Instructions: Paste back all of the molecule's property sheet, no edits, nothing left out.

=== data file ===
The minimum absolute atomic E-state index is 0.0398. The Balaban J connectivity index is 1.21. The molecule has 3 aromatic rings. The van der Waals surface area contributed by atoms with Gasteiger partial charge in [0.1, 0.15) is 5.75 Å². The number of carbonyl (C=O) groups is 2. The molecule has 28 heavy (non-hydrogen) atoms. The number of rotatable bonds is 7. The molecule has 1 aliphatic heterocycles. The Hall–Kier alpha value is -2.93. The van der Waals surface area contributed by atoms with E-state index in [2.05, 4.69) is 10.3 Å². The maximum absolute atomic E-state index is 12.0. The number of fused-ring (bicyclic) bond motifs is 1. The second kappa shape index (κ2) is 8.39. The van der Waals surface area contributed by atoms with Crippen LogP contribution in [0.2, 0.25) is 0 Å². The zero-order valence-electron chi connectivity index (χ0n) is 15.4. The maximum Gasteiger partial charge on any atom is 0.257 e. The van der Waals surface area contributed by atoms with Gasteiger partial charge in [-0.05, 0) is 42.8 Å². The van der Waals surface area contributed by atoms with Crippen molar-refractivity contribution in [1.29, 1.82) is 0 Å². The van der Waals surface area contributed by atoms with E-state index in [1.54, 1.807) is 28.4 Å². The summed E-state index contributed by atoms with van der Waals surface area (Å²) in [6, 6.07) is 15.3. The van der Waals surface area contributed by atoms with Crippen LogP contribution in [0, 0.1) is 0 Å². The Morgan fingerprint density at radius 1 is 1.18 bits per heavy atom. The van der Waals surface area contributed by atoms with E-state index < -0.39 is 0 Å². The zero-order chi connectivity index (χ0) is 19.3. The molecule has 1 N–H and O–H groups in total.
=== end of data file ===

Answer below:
The minimum absolute atomic E-state index is 0.0398. The Balaban J connectivity index is 1.21. The molecule has 3 aromatic rings. The van der Waals surface area contributed by atoms with Gasteiger partial charge in [0.1, 0.15) is 5.75 Å². The number of carbonyl (C=O) groups is 2. The molecule has 28 heavy (non-hydrogen) atoms. The number of rotatable bonds is 7. The molecule has 1 aliphatic heterocycles. The Hall–Kier alpha value is -2.93. The van der Waals surface area contributed by atoms with E-state index in [2.05, 4.69) is 10.3 Å². The maximum absolute atomic E-state index is 12.0. The number of fused-ring (bicyclic) bond motifs is 1. The second kappa shape index (κ2) is 8.39. The van der Waals surface area contributed by atoms with Crippen LogP contribution in [0.2, 0.25) is 0 Å². The zero-order valence-electron chi connectivity index (χ0n) is 15.4. The maximum Gasteiger partial charge on any atom is 0.257 e. The van der Waals surface area contributed by atoms with Gasteiger partial charge in [-0.05, 0) is 42.8 Å². The van der Waals surface area contributed by atoms with Crippen molar-refractivity contribution in [1.29, 1.82) is 0 Å². The van der Waals surface area contributed by atoms with E-state index in [1.54, 1.807) is 28.4 Å². The summed E-state index contributed by atoms with van der Waals surface area (Å²) in [6, 6.07) is 15.3. The van der Waals surface area contributed by atoms with Crippen LogP contribution in [0, 0.1) is 0 Å². The Morgan fingerprint density at radius 1 is 1.18 bits per heavy atom. The van der Waals surface area contributed by atoms with E-state index < -0.39 is 0 Å². The zero-order chi connectivity index (χ0) is 19.3. The molecule has 1 N–H and O–H groups in total.